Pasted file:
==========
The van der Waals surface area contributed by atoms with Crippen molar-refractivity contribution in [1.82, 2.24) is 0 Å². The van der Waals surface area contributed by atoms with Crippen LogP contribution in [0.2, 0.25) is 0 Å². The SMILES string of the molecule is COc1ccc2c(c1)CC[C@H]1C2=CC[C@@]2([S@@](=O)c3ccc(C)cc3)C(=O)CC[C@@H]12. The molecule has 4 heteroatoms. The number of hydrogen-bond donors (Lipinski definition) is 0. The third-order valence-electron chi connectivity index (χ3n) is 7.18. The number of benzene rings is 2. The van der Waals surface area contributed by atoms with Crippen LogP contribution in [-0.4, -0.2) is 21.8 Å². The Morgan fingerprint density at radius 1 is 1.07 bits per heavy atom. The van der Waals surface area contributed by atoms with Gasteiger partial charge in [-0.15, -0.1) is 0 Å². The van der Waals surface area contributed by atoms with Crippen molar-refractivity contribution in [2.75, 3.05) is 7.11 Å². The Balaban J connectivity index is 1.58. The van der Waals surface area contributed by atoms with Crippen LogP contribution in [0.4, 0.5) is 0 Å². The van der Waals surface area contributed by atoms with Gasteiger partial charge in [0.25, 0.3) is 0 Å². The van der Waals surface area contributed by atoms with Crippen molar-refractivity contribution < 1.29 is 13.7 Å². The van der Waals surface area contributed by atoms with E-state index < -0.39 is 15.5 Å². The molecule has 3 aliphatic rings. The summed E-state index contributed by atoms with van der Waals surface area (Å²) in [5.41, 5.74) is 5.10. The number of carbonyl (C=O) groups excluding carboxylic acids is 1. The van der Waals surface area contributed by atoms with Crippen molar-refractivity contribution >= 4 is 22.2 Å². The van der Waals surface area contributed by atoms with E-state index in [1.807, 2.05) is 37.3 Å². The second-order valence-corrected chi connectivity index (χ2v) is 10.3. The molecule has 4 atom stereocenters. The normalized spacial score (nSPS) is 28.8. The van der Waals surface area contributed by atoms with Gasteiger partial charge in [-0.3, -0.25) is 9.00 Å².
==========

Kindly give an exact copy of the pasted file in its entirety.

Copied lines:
The van der Waals surface area contributed by atoms with Crippen molar-refractivity contribution in [1.82, 2.24) is 0 Å². The van der Waals surface area contributed by atoms with Crippen LogP contribution in [0.2, 0.25) is 0 Å². The SMILES string of the molecule is COc1ccc2c(c1)CC[C@H]1C2=CC[C@@]2([S@@](=O)c3ccc(C)cc3)C(=O)CC[C@@H]12. The molecule has 4 heteroatoms. The number of hydrogen-bond donors (Lipinski definition) is 0. The third-order valence-electron chi connectivity index (χ3n) is 7.18. The number of benzene rings is 2. The van der Waals surface area contributed by atoms with Crippen LogP contribution in [-0.4, -0.2) is 21.8 Å². The Morgan fingerprint density at radius 1 is 1.07 bits per heavy atom. The van der Waals surface area contributed by atoms with Gasteiger partial charge in [-0.15, -0.1) is 0 Å². The van der Waals surface area contributed by atoms with Crippen molar-refractivity contribution in [2.75, 3.05) is 7.11 Å². The Balaban J connectivity index is 1.58. The van der Waals surface area contributed by atoms with Crippen LogP contribution in [0.4, 0.5) is 0 Å². The van der Waals surface area contributed by atoms with Gasteiger partial charge in [0.25, 0.3) is 0 Å². The van der Waals surface area contributed by atoms with Crippen molar-refractivity contribution < 1.29 is 13.7 Å². The van der Waals surface area contributed by atoms with E-state index < -0.39 is 15.5 Å². The molecule has 3 aliphatic rings. The summed E-state index contributed by atoms with van der Waals surface area (Å²) in [5.41, 5.74) is 5.10. The number of carbonyl (C=O) groups excluding carboxylic acids is 1. The van der Waals surface area contributed by atoms with Crippen molar-refractivity contribution >= 4 is 22.2 Å². The van der Waals surface area contributed by atoms with E-state index in [1.807, 2.05) is 37.3 Å². The second-order valence-corrected chi connectivity index (χ2v) is 10.3. The molecule has 4 atom stereocenters. The normalized spacial score (nSPS) is 28.8. The van der Waals surface area contributed by atoms with Gasteiger partial charge in [-0.3, -0.25) is 9.00 Å².